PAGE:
A great article in Yachting Monthly had some wonderful tips on what to do in the event of running aground. Here are some notes
- Check the charts, and know the tide for the places you are sailing
- know your exact position
- If unsure, proceed slowly
- Use your eyes or follow other yachts of a similar or larger size
- Watch your depth sounder for clues
- Change direction immediately – bear away, tack, turn away from the shallow area you have hit
- Hang off the shrouds to try and heel the yacht reducing the draught
- Start the engine and try to motor off
- Put on life jackets and put the crew on the end of the boom – put the halyard and topping lift on the end for extra security Check the gooseneck, run a line forward and a line astern from the end of the boom to stop it swinging.
- Lift the floorboards and check the bilge and keelboats to ensure there are no leaks
- Check the chart to see what the seabed composition is, get your position and ascertain where the deeper water lays
- Check the tide
- Launch the dinghy and lower the anchor and chain in to the dinghy. Row it out to deeper water to set. Put one anchor out on your bow in the deeper water, and the spare anchor back along the line you were sailing in on, a trip line can be useful if this method doesn’t work. Try to winch the cable attached to this anchor to pull you back along your track.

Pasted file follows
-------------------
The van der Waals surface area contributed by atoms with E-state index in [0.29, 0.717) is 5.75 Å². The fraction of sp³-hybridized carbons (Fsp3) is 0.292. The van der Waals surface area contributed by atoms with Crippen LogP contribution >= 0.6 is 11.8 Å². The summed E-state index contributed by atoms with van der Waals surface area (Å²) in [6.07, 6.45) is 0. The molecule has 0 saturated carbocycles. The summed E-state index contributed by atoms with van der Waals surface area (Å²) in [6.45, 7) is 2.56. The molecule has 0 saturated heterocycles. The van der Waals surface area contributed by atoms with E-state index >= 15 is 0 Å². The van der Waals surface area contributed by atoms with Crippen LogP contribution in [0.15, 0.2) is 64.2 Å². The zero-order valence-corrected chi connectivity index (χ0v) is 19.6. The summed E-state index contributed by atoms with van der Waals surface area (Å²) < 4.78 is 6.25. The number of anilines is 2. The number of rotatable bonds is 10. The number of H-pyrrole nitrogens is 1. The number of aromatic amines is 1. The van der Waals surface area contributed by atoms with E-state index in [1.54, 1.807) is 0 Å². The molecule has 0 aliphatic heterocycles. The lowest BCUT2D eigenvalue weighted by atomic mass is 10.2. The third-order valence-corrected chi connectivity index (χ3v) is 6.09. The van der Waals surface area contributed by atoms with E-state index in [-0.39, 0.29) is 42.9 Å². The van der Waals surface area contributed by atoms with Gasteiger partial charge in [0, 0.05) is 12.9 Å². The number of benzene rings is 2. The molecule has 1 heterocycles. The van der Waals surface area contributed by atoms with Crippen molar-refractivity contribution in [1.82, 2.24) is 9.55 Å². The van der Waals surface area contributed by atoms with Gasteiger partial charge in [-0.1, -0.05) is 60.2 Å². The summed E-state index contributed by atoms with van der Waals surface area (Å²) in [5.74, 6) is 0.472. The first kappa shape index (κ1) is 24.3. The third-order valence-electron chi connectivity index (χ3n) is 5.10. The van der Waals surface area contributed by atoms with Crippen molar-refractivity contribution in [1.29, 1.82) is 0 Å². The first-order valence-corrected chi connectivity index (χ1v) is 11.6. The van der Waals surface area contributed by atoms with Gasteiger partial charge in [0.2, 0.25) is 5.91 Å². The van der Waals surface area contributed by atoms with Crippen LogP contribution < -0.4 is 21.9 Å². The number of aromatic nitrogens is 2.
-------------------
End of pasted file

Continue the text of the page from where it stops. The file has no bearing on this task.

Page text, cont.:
- The anchor can also be used in conjunction with a halyard to try and winch it off while generating heel at the same time.
- Ask a passing motor boat to motor around you and try to use their wake to lift you off
- If that doesn’t work you could request a tow – use your own line to avoid any potential salvage issues.
- If you are still stuck – call the Coastguard and advise your predicament, you are going to have to wait for the tide to come back in!
- If you are on a lee shore you should set your anchor in deeper water to prevent being washed up the beach when the tide rises.
- However you will want to make sure that your mast lies towards the shallows – if you don’t then you could risk down flooding when the tide returns. You will need to heel her over – another anchor and halyard can be used.
- Protect the hull when the tide goes out – use fenders, bunk cushions, sleeping bags – whatever you can find as padding
- Close all seacocks, hatches and potentially you might need to stop water coming up the exhaust. Secure things inside that may fall when the yacht is on its side.
- Check the hull, keel and rudder for any damage
- Consider cleaning the water filter – engine intake if you have stirred up the bottom so much that anything might be stuck in there.
- Watch the weather forecast
- The shapes to show are three balls or two all round red lights